Not "Germany" Finds all records where the exact contents of the field are not exactly equal to "Germany." The criterion will return records that contain characters in addition to "Germany," such as "Germany (euro)" or "Europe (Germany)".
Not "T*" Finds all records except those beginning with T. If your database uses the ANSI-92 wildcard character set, use the percent sign (%) instead of the asterisk.
Not "*t" Finds all records that do not end with t. If your database uses the ANSI-92 wildcard character set, use the percent sign (%) instead of the asterisk.
In(Canada,UK) In a list, finds all records containing Canada or UK.
Like "[A-D]*" In a Text field, finds all records that start with the letters A through D. If your database uses the ANSI-92 wildcard character set, use the percent sign (%) instead of the asterisk.
Like "*ar*" Finds all records that include the letter sequence "ar". If your database uses the ANSI-92 wildcard character set, use the percent sign (%) instead of the asterisk.
Like "Maison Dewe?" Finds all records that begin with "Maison" and contain a 5-letter second string in which the first 4 letters are "Dewe" and the last letter is unknown. If your database uses the ANSI-92 wildcard character set, use the underscore (_) instead of the question mark.
#2/2/2006# Finds all records for February 2, 2006. If your database uses the ANSI-92 wildcard character set, surround the date with single quotation marks instead of pound signs ('2/2/2006').
< Date() - 30 Returns all dates more than 30 days old.
Date() Returns all records containing today's date.
Between Date() And DateAdd("M", 3, Date()) Returns all records between today's date and three months from today's date.
Is Null Returns all records that contain a null (blank or undefined) value.
Is Not Null Returns all records that contain a value.
"" Returns all records that contain a zero-length string. You use zero-length strings when you need to add a value to a required field, but you don't yet know what that value is. For example, a field may require a fax number, but some of your customers may not have fax machines. In that case, you enter a pair of double quotation marks with no space between them ("") instead of a number.
  • On the Design tab, in the Results group, click Run.

Verify that the query returns the records you want. As needed, you can select unwanted fields and press DELETE to remove them, you can drag additional fields to the design grid, and you can change your criteria until you are satisfied with the query results.

  • Go to the next steps.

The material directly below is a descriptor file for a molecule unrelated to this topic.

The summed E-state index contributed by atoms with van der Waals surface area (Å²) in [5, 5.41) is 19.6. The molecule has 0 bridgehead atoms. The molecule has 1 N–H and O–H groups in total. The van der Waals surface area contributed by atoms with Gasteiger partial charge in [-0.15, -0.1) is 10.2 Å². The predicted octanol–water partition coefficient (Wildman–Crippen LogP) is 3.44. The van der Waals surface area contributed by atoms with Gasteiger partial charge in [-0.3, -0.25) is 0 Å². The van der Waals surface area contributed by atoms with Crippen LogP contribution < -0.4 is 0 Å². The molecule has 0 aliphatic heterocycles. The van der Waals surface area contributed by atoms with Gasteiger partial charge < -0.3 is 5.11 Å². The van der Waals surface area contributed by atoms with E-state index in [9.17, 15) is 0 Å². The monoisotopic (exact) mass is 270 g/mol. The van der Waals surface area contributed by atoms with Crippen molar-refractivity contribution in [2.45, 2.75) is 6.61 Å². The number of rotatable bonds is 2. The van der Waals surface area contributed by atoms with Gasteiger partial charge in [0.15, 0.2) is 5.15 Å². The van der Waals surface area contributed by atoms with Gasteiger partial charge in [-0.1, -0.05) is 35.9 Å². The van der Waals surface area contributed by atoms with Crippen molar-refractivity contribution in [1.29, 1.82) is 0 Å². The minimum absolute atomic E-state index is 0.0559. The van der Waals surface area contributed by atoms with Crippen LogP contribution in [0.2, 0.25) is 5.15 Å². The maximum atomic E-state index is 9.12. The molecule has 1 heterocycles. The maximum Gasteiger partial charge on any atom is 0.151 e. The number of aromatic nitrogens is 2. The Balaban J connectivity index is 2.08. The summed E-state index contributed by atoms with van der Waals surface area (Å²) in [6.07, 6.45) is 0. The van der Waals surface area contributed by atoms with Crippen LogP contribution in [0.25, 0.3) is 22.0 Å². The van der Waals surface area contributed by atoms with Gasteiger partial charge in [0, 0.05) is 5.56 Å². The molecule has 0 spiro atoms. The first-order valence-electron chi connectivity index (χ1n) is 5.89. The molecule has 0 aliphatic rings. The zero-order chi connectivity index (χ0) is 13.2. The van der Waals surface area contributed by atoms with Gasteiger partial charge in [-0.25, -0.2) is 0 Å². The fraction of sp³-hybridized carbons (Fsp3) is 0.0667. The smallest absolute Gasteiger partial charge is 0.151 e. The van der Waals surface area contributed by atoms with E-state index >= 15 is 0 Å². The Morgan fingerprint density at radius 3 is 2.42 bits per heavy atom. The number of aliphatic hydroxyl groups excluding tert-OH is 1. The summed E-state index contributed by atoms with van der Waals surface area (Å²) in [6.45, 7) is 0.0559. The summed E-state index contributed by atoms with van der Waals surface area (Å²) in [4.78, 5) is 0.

Find data in the result set

  1. In the results, click the field (the column) that you want to search.
  2. On the Home tab, in the Find group, click Find, or press CTRL+F.

–or–

Press CTRL+F.

The Find and Replace dialog box appears.

  1. In the Find What box, type your search string.
  2. Optionally, use the Look In list to change the field that you want to search, or to search the entire table instead.

By default, the Look In list contains the name of the field that you selected in step 1. If you want to search the entire table, select the name of the table from the list.

-or-

If you decide to select another column, click the desired column in the datasheet for the table. You do not need to close the dialog box.

  1. Optionally, in the Match list, click Any Part of Field. This provides the broadest possible search.
  2. In the Search list, click All, and then click Find Next.

The find operation highlights all records that contain your search string. Because you selected All in the Search list, Access cycles through all the records.

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Find wildcard characters

You can use wildcard characters in find and find-and-replace operations, but you must use them carefully. Remember these rules:

  • When you use the Find and Replace dialog box to search for wildcard characters, you must surround the character that you want to find in brackets, like so: [*]. You follow that rule when searching for all wildcard characters except exclamation points (!) and closing brackets (]).
  • If you use a wildcard character in a replacement string, Access treats that character as a literal and writes it to your database. For example, if you search on old * and replace all records that match that pattern with new *, Access writes "new *" to all the records that matched your search string.

Find wildcard characters

  1. Open the table, query result set, or form. You must open tables and result sets in Datasheet view, and you must open forms in Form view.
  2. On the Home tab, in the Find group, click Find, or press CTRL+F.

-or-

Press CTRL+F.

The Find and Replace dialog box appears.

  1. If you only want to find records that contain wildcard characters, click the Find tab. If you want to find wildcard characters and replace them with other data, click the Replace tab.
  2. In the Find What box, type an opening bracket ([), the wildcard character that you want to find, and a closing bracket (]). For example, if you want to find all instances of the asterisk, type [*]. If you want to run a replace operation, type your replacement string in the Replace With box.
  3. Optionally, use the Look In list to change the field that you want to search, or search the entire table instead.